Things to do in London Borough of Haringey, Greater London
Facts and Figures:
Haringey covers 29.5 km. in area and is densely populated with 216,500 residents, 20% of which are under the age of 16, and only 4% who are aged over 75.
Haringey's diverse population means that half of all school pupils in the borough speak English only as a second language. In fact an estimated 193 languages are spoken throughout the borough.
The borough has some fine connections as writer Sir John Betjeman lived in West Hill and Karl Marx is buried in the Highgate Cemetery. Musician David Gray, and David Tennant of Dr Who fame have also lived in the borough.
Beautiful Alexandra Palace in Haringey was the birthplace of television. It was from there that the BBC broadcast the first regular TV service, back in 1936.
Haringey has a long history of settlement by foreign invaders with relics of prehistoric settlements along the River Lee. After the Romans and the Anglo-Saxons, the area was populated by wealthy aristocrats whose names live on in the fanciful streets names such as Barons Coleraine.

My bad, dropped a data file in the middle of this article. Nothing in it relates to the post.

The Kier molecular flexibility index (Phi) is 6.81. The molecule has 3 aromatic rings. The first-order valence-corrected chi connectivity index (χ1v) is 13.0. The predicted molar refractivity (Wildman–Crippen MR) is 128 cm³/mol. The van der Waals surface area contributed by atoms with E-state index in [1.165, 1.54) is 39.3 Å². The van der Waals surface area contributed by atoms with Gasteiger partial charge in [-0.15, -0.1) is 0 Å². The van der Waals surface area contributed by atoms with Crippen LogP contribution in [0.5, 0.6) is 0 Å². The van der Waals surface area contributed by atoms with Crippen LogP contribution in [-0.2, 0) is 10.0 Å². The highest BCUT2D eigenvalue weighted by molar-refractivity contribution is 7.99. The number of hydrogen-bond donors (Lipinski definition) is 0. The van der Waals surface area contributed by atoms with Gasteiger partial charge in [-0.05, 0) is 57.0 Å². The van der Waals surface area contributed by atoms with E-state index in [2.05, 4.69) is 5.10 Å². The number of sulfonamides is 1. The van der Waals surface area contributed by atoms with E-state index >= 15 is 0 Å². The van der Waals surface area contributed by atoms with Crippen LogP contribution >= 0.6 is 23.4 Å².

Times have changed and parts of East Haringey are now categorized as a deprived area with high unemployment. Government money has been earmarked for regeneration projects in various parts of the borough.
Despite this label, Haringey also includes some of the most prosperous areas in the country such as Highgate, Muswell Hill and Crouch End.
Wood Green hosts the International Short Film Festival each year in its Cineword Cinema, which attracts a large number of fans.
Football fans will know that Haringey is the home of the Tottenham Hotspur Football Club, which was the first British club ever to win a major European trophy.
One of Haringey's finest attractions is Alexandra Palace in the western part of the borough. It is the last Victorian Exhibition Hall still standing in Europe and hosts many national events. The Palace is linked to Finsbury Park by the Parkland Walk.
More then 25% of Haringey is green space including five ancient woods which are green oases within the city. Coldfall Wood, Bluebell Wood and North Wood are the most popular woodland areas and are protected local conservation areas. Highgate Woods is designated a Green flag status for its high standards.
The 600 acres of parks and open spaces provide an opportunity for plenty of outdoor recreation.
The famous Roman Road known as Ermine Street runs through Haringey and part of it is known as Tottenham High Road.
Bruce Castle, a delightful 16th century manor house in Tottenham is one of the main attractions in Haringey. It is one of England's oldest red brick houses with a flat roof and a lovely clock tower above the entrance. Inside it has a museum of local exhibits and archives. The house is said to be haunted by one of the wives of the Coleraine family.
Haringey has numerous bus, rail and underground services. It is served by many underground stations on the Piccadilly, Northern and Victoria lines.